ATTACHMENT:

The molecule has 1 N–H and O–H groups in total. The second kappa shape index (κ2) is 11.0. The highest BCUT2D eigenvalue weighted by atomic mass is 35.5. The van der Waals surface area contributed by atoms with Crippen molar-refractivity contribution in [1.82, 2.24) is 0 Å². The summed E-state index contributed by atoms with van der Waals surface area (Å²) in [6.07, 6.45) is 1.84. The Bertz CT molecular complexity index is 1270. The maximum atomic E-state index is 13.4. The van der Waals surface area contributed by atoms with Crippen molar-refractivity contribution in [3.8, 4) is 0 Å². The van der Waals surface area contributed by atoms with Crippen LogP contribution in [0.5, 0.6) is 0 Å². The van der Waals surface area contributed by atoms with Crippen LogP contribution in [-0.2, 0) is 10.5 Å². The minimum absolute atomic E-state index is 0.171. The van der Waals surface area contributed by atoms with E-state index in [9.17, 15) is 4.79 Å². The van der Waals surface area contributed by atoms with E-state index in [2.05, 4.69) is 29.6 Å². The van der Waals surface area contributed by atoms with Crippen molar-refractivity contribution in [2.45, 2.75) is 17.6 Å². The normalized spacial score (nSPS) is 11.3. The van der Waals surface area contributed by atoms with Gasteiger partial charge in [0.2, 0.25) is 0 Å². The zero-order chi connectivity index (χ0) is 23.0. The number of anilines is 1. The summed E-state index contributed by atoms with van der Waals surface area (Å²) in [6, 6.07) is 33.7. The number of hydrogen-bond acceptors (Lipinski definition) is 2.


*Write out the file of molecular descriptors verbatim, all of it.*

The molecule has 1 N–H and O–H groups in total. The second kappa shape index (κ2) is 11.0. The highest BCUT2D eigenvalue weighted by atomic mass is 35.5. The van der Waals surface area contributed by atoms with Crippen molar-refractivity contribution in [1.82, 2.24) is 0 Å². The summed E-state index contributed by atoms with van der Waals surface area (Å²) in [6.07, 6.45) is 1.84. The Bertz CT molecular complexity index is 1270. The maximum atomic E-state index is 13.4. The van der Waals surface area contributed by atoms with Crippen molar-refractivity contribution in [3.8, 4) is 0 Å². The van der Waals surface area contributed by atoms with Crippen LogP contribution in [0.5, 0.6) is 0 Å². The van der Waals surface area contributed by atoms with Crippen LogP contribution in [-0.2, 0) is 10.5 Å². The minimum absolute atomic E-state index is 0.171. The van der Waals surface area contributed by atoms with E-state index in [9.17, 15) is 4.79 Å². The van der Waals surface area contributed by atoms with E-state index in [2.05, 4.69) is 29.6 Å². The van der Waals surface area contributed by atoms with Crippen molar-refractivity contribution in [2.45, 2.75) is 17.6 Å². The normalized spacial score (nSPS) is 11.3. The van der Waals surface area contributed by atoms with Gasteiger partial charge in [0.2, 0.25) is 0 Å². The zero-order chi connectivity index (χ0) is 23.0. The number of anilines is 1. The summed E-state index contributed by atoms with van der Waals surface area (Å²) in [6, 6.07) is 33.7. The number of hydrogen-bond acceptors (Lipinski definition) is 2.